Emily Puetz, the district’s chief academic officer, said there were “tangible benefits” when students of different ability levels worked side-by-side in the same classroom. Still, Puetz planned to lead an assessment of honors for all she said would measure “the degree to which that is really supporting students in their learning.”
The results of the assessment could impact course offerings, but not until the 2013–2014 school year, she said.
That’s too late for Wennerlund. Although he has two younger children in Minneapolis schools and plans to remain involved in the district, he said in May his oldest daughter would likely attend another high school next fall.
Hanging over the Washburn debate is the School Board’s 2009 vote to approve Changing School Options, a district reorganization that cut back transportation offerings. With fewer opportunities to bus across the city, incoming high school students generally attend the schools closest to their homes.
Said School Board Member Jill Davis: “My biggest concern when we voted for (transportation) zones was actually the equity issue, because there has been a longstanding issue of coursework differences across the city.”
While district leaders aren’t planning to create seven identical high schools, Puetz and her team are creating a “common course catalog” that will standardize offerings across the district.
“There is not a consistent definition of what constitutes ‘honors’ across the system,” she said, adding that, in conversations with principals, the difference between honors-level courses and their standard-level counterparts was “pretty grey.”
Puetz said the district was developing “learning targets” for each core high school course, a set of easy-to-understand objectives for student learning. They are a distillation of the state standards for each subject and the district’s goals for student achievement.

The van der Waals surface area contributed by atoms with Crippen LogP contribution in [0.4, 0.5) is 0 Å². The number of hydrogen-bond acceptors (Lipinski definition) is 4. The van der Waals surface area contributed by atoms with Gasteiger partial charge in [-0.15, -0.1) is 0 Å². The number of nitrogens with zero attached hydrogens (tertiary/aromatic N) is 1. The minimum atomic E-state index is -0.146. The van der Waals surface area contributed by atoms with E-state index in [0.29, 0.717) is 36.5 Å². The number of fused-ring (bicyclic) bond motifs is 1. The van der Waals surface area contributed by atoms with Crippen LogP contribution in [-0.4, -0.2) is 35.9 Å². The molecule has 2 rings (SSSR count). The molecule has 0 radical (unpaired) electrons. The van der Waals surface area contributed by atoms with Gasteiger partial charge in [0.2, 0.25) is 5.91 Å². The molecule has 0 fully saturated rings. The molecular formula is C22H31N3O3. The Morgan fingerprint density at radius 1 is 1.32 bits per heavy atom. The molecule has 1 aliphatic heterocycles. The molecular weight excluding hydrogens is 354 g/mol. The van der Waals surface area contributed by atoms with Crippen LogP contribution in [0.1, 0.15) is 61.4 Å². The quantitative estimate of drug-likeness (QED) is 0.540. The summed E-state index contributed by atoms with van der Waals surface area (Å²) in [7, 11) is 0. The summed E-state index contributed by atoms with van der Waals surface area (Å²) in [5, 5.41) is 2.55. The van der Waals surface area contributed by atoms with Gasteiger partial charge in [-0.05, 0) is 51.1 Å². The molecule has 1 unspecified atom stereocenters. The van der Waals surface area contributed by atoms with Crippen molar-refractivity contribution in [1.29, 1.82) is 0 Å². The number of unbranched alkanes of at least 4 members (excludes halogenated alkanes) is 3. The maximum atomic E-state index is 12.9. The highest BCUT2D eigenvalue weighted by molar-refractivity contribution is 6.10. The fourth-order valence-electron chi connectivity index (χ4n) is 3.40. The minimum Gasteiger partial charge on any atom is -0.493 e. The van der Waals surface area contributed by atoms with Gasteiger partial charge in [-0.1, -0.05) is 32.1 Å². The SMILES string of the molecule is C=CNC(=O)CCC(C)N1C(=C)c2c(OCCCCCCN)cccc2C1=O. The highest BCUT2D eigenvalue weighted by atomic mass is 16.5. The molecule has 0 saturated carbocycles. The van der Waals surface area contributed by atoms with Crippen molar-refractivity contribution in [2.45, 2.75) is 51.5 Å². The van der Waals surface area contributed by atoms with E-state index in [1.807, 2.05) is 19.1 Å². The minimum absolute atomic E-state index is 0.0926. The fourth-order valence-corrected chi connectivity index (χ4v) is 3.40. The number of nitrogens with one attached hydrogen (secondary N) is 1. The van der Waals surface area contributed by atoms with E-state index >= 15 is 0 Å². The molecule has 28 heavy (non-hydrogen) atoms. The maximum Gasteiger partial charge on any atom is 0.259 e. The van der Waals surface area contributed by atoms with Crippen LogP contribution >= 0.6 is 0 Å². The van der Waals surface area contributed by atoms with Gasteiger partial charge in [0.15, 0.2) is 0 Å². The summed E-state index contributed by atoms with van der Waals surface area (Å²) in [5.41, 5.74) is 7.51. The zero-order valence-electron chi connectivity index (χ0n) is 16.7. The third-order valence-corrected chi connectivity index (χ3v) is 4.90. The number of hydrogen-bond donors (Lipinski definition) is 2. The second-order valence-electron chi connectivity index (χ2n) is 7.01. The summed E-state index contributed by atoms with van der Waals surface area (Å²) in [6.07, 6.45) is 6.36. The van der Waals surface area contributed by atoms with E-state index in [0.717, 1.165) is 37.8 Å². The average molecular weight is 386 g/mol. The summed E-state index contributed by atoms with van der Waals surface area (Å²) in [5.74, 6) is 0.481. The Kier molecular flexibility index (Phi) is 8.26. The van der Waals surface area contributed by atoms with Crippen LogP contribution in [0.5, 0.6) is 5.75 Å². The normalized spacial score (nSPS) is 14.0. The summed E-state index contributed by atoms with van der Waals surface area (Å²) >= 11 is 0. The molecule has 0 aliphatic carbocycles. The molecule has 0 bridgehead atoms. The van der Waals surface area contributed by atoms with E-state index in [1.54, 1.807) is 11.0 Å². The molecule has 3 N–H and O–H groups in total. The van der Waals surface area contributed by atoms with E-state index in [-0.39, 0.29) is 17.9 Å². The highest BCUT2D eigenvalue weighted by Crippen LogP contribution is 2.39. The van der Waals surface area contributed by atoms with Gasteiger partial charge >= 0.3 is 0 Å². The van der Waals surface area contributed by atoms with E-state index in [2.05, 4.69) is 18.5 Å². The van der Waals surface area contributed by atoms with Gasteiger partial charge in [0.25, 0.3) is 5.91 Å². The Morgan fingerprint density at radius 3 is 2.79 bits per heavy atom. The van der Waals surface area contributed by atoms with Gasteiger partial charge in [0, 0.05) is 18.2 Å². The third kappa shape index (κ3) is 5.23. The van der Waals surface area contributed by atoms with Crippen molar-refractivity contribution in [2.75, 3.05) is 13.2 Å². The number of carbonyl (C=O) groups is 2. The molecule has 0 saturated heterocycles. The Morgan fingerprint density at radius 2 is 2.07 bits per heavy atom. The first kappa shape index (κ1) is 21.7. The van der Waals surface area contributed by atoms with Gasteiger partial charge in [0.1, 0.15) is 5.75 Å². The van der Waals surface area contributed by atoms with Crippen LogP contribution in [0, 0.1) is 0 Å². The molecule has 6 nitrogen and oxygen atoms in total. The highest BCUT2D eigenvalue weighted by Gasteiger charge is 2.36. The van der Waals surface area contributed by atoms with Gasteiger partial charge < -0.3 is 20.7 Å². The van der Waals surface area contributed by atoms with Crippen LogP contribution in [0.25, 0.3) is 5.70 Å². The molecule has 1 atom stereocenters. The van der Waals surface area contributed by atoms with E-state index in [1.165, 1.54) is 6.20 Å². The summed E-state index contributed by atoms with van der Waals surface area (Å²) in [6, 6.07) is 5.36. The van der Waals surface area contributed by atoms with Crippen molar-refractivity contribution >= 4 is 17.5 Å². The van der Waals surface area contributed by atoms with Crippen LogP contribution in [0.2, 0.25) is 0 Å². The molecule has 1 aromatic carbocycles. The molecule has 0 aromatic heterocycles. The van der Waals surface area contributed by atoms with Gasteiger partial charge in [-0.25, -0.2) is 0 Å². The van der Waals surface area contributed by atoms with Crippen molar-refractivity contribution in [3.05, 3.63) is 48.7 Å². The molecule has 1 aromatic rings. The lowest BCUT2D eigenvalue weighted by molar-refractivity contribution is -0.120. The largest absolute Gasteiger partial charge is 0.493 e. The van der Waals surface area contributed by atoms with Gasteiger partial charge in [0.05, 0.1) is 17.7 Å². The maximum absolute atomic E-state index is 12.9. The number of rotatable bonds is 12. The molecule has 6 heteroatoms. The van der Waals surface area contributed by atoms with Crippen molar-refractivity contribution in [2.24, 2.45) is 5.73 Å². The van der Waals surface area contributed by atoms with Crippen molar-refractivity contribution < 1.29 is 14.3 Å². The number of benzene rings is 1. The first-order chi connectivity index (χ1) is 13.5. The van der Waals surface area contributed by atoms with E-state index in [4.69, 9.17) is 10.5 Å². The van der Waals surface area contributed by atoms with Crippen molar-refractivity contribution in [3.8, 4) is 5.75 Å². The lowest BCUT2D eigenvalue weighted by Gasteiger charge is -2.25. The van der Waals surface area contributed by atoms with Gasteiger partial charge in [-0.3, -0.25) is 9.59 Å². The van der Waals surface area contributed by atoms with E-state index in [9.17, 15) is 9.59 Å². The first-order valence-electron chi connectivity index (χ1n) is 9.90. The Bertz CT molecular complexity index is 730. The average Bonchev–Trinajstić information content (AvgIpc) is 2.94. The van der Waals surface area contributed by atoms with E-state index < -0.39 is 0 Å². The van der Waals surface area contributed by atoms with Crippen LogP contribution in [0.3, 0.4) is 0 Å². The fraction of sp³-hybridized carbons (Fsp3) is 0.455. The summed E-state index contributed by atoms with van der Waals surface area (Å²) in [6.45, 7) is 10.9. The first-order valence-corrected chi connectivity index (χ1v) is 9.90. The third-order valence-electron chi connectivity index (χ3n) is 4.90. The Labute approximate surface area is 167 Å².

“They’re written in very simple ‘I can’ statements, so a student could articulate what he or she is learning,” she explained.
Puetz said learning targets would be developed for all ninth grade classes for next fall, along with similar guides for kindergarten, third- and sixth-grade courses. Additional grades will get course guides in 2013 and beyond.
A changing community
A common course catalog would reassure parents like Annie Christman, a Washburn graduate who now has two children at the school.
“All these high schools should be on the same page, so we don’t have these haves and have-nots,” Christman said.
She said the transition from sophomore to junior year was “definitely a step up” for her son, but not too different from her own Washburn experience of two decades earlier.
Washburn has been “wonderful” for her family, said Christman, who added both her son and daughter considered other district high schools before choosing the place they felt most “comfortable.”
“That’s what its about, exposure to different things and different people, and feeling good about where they are,” she said.
Still, Christman said the debate over honors for all was “a good discussion to have,” and both she and Davis made the same suggestion: As Markham-Cousins has succeeded in rebuilding Washburn’s reputation for academics, she’s drawn families that increasingly demand evidence of true rigor in the classroom.
“What are the needs of the student body?” Davis asked. “I think it’s probably different from three years ago.”